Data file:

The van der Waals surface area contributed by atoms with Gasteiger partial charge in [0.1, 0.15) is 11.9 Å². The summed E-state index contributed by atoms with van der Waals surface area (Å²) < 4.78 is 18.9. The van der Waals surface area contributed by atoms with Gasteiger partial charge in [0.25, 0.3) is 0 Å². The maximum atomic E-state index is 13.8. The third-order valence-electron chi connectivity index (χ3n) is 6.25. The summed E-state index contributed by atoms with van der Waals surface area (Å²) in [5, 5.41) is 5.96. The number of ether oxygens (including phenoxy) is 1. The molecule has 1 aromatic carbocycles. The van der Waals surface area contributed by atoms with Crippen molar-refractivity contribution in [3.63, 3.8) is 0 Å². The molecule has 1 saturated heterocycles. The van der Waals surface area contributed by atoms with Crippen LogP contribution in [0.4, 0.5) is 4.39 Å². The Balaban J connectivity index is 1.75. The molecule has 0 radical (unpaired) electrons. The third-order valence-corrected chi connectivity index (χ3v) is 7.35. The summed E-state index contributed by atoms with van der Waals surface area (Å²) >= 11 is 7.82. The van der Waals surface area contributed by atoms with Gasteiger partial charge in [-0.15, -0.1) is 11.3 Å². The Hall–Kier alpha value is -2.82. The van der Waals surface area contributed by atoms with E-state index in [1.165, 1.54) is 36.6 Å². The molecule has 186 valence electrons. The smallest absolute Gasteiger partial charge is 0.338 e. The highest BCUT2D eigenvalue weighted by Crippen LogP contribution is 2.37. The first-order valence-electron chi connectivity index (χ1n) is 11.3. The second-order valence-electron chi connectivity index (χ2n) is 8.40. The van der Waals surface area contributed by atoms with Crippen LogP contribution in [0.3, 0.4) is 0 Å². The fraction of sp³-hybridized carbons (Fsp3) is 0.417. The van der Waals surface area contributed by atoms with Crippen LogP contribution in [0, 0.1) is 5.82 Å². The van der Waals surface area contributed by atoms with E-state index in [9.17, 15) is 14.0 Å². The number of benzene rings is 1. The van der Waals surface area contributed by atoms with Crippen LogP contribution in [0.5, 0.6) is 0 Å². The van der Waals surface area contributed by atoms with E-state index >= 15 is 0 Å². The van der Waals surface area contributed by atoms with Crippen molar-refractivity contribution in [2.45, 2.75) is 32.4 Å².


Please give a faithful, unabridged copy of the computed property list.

The van der Waals surface area contributed by atoms with Gasteiger partial charge in [0.1, 0.15) is 11.9 Å². The summed E-state index contributed by atoms with van der Waals surface area (Å²) < 4.78 is 18.9. The van der Waals surface area contributed by atoms with Gasteiger partial charge in [0.25, 0.3) is 0 Å². The maximum atomic E-state index is 13.8. The third-order valence-electron chi connectivity index (χ3n) is 6.25. The summed E-state index contributed by atoms with van der Waals surface area (Å²) in [5, 5.41) is 5.96. The number of ether oxygens (including phenoxy) is 1. The molecule has 1 aromatic carbocycles. The van der Waals surface area contributed by atoms with Crippen molar-refractivity contribution in [3.63, 3.8) is 0 Å². The molecule has 1 saturated heterocycles. The van der Waals surface area contributed by atoms with Crippen LogP contribution in [0.4, 0.5) is 4.39 Å². The Balaban J connectivity index is 1.75. The molecule has 0 radical (unpaired) electrons. The third-order valence-corrected chi connectivity index (χ3v) is 7.35. The summed E-state index contributed by atoms with van der Waals surface area (Å²) >= 11 is 7.82. The van der Waals surface area contributed by atoms with Gasteiger partial charge in [-0.15, -0.1) is 11.3 Å². The Hall–Kier alpha value is -2.82. The van der Waals surface area contributed by atoms with E-state index in [1.165, 1.54) is 36.6 Å². The molecule has 186 valence electrons. The smallest absolute Gasteiger partial charge is 0.338 e. The highest BCUT2D eigenvalue weighted by Crippen LogP contribution is 2.37. The first-order valence-electron chi connectivity index (χ1n) is 11.3. The second-order valence-electron chi connectivity index (χ2n) is 8.40. The van der Waals surface area contributed by atoms with Crippen LogP contribution in [0.3, 0.4) is 0 Å². The fraction of sp³-hybridized carbons (Fsp3) is 0.417. The van der Waals surface area contributed by atoms with Crippen LogP contribution in [0, 0.1) is 5.82 Å². The van der Waals surface area contributed by atoms with E-state index in [9.17, 15) is 14.0 Å². The number of benzene rings is 1. The van der Waals surface area contributed by atoms with Crippen LogP contribution in [0.5, 0.6) is 0 Å². The van der Waals surface area contributed by atoms with E-state index >= 15 is 0 Å². The van der Waals surface area contributed by atoms with Crippen molar-refractivity contribution in [2.45, 2.75) is 32.4 Å².